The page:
low economic growth commentary john thur
John Thur

John Thur

Are We Headed Back to the Low Economic Growth and Low Inflation Scenario of the Last Decade?

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As I listen to and read about the fears of above-average inflation and rising interest rates I also hear and read about a labor shortage and a shortage of finished product inventory.

  • The demand for goods and services is definitely there but the supply is not. Therefore, I believe, the second half of 2021 GDP growth and other economic data will not hit their projected targets, sales will be shy of estimates, while profit margins and earnings will be revised downward. These disappointments will lead to market volatility. It is my opinion, because of poor government decisions, including:
  • Energy costs have risen and U.S energy independence has dissipated with the shutdown of the Keystone pipeline and limited drilling on federal lands.
  • Immigration at our southern border is raging out of control. This has high negative implications leading to massive increasing costs to support the immigrants, fight the diseases they may bring with them, and fight the cartel criminals entering in the crowds of people.
  • There is a strong push in Congress to raise corporate tax rates, personal tax rates that relate to capital gains and qualified dividends, and lower limits for estate tax exclusions.
  • Congress is proposing another $1.2 trillion infrastructure plan, as well as a $3.7 trillion economic recovery proposal which will encompass the full Biden administration agenda. That means there will probably be no return on investments for these funds.
  • The President’s recent actions on the international stage; lifting sanctions on Iran, not responding to China’s overtures toward Taiwan and threats to those who try to interfere, watching Russia put a pipeline into Europe, to name a few, show the world exactly what to expect these next 4 years.

Corporate executives will decide not to expand their operations in the U.S and deploy capital into increasing their stock buybacks. Many of the companies we own have announced increased buybacks during their first-quarter earnings calls.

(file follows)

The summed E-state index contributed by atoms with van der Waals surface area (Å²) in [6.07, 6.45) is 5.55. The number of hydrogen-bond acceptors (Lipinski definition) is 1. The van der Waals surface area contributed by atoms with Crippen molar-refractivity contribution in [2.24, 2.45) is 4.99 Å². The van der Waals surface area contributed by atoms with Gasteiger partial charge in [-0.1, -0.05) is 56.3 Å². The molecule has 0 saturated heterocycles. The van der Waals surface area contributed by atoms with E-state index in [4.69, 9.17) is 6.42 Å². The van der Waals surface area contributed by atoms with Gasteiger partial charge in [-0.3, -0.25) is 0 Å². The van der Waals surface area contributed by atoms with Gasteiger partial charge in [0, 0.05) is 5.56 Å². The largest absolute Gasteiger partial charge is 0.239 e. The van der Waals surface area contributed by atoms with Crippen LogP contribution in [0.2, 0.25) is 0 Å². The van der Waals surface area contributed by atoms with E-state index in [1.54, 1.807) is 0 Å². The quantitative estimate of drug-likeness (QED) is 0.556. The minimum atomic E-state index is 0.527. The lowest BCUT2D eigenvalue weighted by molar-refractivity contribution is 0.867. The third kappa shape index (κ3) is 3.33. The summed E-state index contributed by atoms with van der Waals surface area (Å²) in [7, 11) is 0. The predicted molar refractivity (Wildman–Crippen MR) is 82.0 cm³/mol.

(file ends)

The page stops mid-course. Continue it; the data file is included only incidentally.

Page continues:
If I am correct, GDP growth should slow to 2+% and inflation should also settle at around 2%. With numbers like that, there will be no reason for the Fed to raise short-term rates but they could begin tapering their monthly bond-buying, at least $40 billion, which was the amount they added on March 23, 2020, at the onset of the COVID related economic shutdown.

It seems as though we are getting confirmation of this thesis, as the 10-year US Treasury yield dropped from 1.62% on June 1 to 1.25% intraday 7/8/21.

The bottom line from all of this analysis is interest rates should continue to remain low for some time. Without bonds as an attractive alternative to stocks, the “buy stocks trade” stays on track, and companies with strong cash flows to buy back their shares will be very attractive. Growth will regain momentum as we have seen larger cap, cloud-based companies like Microsoft, Google, Adobe, Amazon, and many other tech-related stocks, move up significantly, in the last 2 weeks. These companies not only have strong free cash flow, but they also are not reliant on raw materials or finished products. They have software that can be turned on when people subscribe. This all makes sense.

We will be listening for corporate executive clues on their prospects for the economy and their sales growth projections in the second half of 2021, as well as, the level of buybacks they are proposing.

Check out John Thur’s past commentary, Is the Market in Hype, Hope, or Realistic Mode?

Investment Advisory Services offered through Independent Solutions Wealth Management, LLC, an SEC Registered Investment Adviser.All opinions expressed by John Thur are solely Thur’s opinions and do not reflect the opinions of Independent Solutions Wealth Management, LLC (“ISWM”). You should not treat any opinion expressed by Thur as a specific inducement to make a particular investment or follow a particular strategy, but only as an expression of his opinion for educational purposes only and does not constitute investment, legal or tax advice, an offer to buy or sell any security or insurance product; or an endorsement of any third party or such third party’s views. Thurs’ opinions are based upon information he considers reliable, but neither ISWM nor its affiliates and/or subsidiaries warrant its completeness or accuracy, and it should not be relied upon as such. Thur, ISWM, its affiliates and/or subsidiaries are not under any obligation to update or correct any information provided on this website. Thur’s statements and opinions are subject to change without notice. No part of Thur’s compensation from ISWM is related to the specific opinions he expresses. Past performance is not indicative of future results. Neither Thur nor ISWM guarantees any specific outcome or profit. You should be aware of the real risk of loss in following any strategy or investment discussed. Strategies or investments discussed may fluctuate in price or value. Investors may get back less than invested. Investments or strategies mentioned may not be suitable for you. This material does not take into account your particular investment objectives, financial situation or needs and is not intended as recommendations appropriate for you. Before acting on information, you should consider whether it is suitable for your particular circumstances and strongly consider seeking advice from an investment adviser.

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